Ray Charles health: Singer died of liver disease – the condition explained
Over the years, the blind musician, who had worked with legends Frank Sinatra and Aretha Franklin, made a name for himself as a genre-defining musician. Charles shared his incredible talent with the world from the 1940s to the 2000s until it was reported that the star had died at the age of 73.
Charles overcame many challenges in his life, including blindness and a heroin addiction.
When he was growing up, Charles contracted a disease that left him blind within three years.
According to the Ray Charles Foundation, the disease was glaucoma, a condition in which the optic nerve connecting the eye to the brain is damaged.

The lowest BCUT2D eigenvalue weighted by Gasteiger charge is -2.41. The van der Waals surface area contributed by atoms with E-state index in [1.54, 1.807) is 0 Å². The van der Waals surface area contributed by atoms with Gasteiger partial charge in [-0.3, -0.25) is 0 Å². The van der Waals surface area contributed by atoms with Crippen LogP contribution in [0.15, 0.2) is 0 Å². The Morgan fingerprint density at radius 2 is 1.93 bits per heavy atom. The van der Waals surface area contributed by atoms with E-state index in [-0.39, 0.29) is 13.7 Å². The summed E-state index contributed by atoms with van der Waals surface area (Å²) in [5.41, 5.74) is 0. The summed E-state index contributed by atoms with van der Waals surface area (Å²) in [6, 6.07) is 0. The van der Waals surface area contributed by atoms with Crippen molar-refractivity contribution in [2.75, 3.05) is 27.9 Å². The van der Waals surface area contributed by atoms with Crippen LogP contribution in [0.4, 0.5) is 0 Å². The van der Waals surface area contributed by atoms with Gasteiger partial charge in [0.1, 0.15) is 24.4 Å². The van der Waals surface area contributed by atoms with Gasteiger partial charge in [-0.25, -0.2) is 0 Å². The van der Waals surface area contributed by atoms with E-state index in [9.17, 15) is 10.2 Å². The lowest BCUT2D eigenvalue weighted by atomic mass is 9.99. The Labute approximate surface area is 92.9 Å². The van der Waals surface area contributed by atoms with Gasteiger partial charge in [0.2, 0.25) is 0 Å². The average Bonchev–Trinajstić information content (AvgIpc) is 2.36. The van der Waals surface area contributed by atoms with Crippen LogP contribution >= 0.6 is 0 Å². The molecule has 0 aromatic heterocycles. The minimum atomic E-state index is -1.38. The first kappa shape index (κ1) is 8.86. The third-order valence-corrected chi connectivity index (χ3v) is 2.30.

Despite his illness, while in school in Florida, Charles’ artistic prowess shone as he learned to read Braille, listen to the radio, and play the piano, clarinet, saxophone, trumpet and organ.
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Cirrhosis is an irreversible disease when the liver has developed major scarring
People with cirrhosis who don’t stop drinking have less than a 50% chance of living five years or more, says the NHS.
Alcoholic fatty liver disease
Before developing hepatitis and cirrhosis, people may have a reversible condition known as fatty liver disease – when fat builds up in the liver.
Even a few days of drinking can cause these fats to accumulate because alcohol alters chemical processes in the liver. The various substances produced can combine with fatty acids to create fats that accumulate in the liver.
Getting sober for two weeks can reverse the damage caused by alcoholic fatty liver disease.